– Why don’t people talk about Helios and Harrison the way they do Neve and SSL?

Probably because they sold less units. Also, they had less after-sale service than other brands. For example, AMS Neve knew they couldn’t provide maintenance for all their sold consoles in the 2000s, so they asked SHEP to build their modules and handle maintenance for the VR series. But people forget how good other consoles sounded. Lafont was a French audio designer who only sold consoles in the US, and if you ask older American engineers about it, they know a Lafont is comparable to a Neve. But here in France, Lafont is hardly known.

– Let’s move on to tape machines. You said earlier that you prioritize gear that works over gear that just looks nice. But the music of the 60s and 70s was made on “unreliable” tape machines, yet it sounded fine and I don’t hear many people that complain about the recording process. 

Are you sure people didn’t complain? I have first-hand experience with using that gear as a former artist and I heard lots of complaints. Oui Oui had a budget that gave us access to nice studios for a week to record ten tracks, and then we’d go to cheaper places to do overdubs. The cheaper studio had different speakers, consoles and tape machines from the first one, and suddenly our music sounded different. The hi-hat that used to sound like a “chss”, now went “chaa”. I still don’t know if it was because of the new speakers or the tape machine, and that’s the issue with all-analog recording chains: the sound changes when the gear changes. Young people today are products of the Pro Tools era where the output signal of a DAW matches the input exactly. You can’t imagine how lost people were in the analog era when they’d take their tapes into a new studio and the sound became different. So the 70s had tons of problems, but the musicians made great music in spite of that due to great compositions, instruments, engineers and rooms.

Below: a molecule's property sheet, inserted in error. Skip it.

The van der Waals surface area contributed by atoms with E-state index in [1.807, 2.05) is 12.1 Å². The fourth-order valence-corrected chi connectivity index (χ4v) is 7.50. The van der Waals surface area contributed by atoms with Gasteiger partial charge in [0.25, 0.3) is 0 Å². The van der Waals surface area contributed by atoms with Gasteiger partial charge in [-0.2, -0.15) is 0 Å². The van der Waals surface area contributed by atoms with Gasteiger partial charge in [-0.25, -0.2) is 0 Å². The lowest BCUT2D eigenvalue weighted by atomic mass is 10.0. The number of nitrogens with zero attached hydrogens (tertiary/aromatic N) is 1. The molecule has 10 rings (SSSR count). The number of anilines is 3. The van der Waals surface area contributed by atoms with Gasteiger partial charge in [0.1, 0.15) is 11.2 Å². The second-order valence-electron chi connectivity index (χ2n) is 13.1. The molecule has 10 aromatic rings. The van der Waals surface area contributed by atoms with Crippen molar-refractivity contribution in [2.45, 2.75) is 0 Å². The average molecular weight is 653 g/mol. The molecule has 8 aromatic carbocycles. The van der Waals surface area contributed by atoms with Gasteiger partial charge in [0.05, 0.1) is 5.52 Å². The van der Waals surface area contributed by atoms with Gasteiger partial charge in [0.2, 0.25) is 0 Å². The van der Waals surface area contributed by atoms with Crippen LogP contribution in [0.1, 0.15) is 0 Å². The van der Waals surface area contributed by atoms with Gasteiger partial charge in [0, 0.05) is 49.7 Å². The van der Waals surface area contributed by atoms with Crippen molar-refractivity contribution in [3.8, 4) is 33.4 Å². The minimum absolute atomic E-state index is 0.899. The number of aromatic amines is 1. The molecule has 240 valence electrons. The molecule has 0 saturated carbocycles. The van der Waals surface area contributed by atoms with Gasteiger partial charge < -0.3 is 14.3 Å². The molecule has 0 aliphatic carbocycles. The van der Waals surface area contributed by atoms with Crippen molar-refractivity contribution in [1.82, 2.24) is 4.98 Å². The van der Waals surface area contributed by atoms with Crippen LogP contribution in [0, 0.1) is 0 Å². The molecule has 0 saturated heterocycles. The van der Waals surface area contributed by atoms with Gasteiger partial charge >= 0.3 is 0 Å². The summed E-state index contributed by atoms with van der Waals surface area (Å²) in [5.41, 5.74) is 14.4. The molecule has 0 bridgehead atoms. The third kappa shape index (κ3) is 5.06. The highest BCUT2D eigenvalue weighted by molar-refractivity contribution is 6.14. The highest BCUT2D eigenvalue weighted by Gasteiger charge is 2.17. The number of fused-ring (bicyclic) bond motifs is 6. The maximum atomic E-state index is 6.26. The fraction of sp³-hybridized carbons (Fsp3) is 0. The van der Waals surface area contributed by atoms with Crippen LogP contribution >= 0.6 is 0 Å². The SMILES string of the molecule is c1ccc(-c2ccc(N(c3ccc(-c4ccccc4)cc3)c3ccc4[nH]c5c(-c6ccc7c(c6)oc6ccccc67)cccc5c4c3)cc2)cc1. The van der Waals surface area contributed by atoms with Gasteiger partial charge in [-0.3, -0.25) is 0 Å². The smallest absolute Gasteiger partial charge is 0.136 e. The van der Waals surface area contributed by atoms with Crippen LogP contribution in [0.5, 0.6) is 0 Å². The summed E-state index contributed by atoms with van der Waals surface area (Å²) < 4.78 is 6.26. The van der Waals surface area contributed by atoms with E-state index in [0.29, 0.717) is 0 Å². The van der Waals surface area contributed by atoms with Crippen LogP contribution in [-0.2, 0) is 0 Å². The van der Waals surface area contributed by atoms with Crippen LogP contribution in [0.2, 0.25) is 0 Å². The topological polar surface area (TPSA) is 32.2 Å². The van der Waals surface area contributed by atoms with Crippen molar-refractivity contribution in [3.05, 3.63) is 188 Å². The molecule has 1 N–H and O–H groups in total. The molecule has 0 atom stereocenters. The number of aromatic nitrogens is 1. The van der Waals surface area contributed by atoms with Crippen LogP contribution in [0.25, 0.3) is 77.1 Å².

– What were some other issues you had with tape machines back then?

Well, you had to hit them at the sweet spot of their gain stage if you wanted the best sound possible. If you went over the sweet spot, the sound distorted. If you were under it, you’d get too much noise. So it was a fine line where you had to constantly tweak the gain and use gates. You also couldn’t hit the compressor too hard because excessive gain reduction meant increased noise on a device like the 1176. So the settings had to be perfect if you wanted the best result. Setting a compressor in the 80s was a real job because it impacted the final noise levels, which is why some albums have lots of hiss. As someone educated on a four-track cassette recorder, hiss is something I wanted to avoid, although I notice that many people under 25 seem to have no problem with it today.

– Do you know which decade the highest quality tape machines were made in?

The best-sounding tape machines were made in the late 70s because the manufacturers were willing to invest in good line pre-amps. Similar to a console, high-quality pre-amps cost a lot, but tape machines in the 80s became like SSL desks: they substituted their quality pre-amps with improved VU meters and overall functionality. But a good tape machine is primarily about pre-amps followed by good mechanics because the start and end of the tape reel don’t have the same weight nor tension. So the motors have to be able to balance all the moving parts, otherwise the speed won’t be stable and the sound suffers.

In one of our previous conversations, you said that running a mix to tape after having recorded and mixed entirely in a DAW is a weak move. Can you expand on that?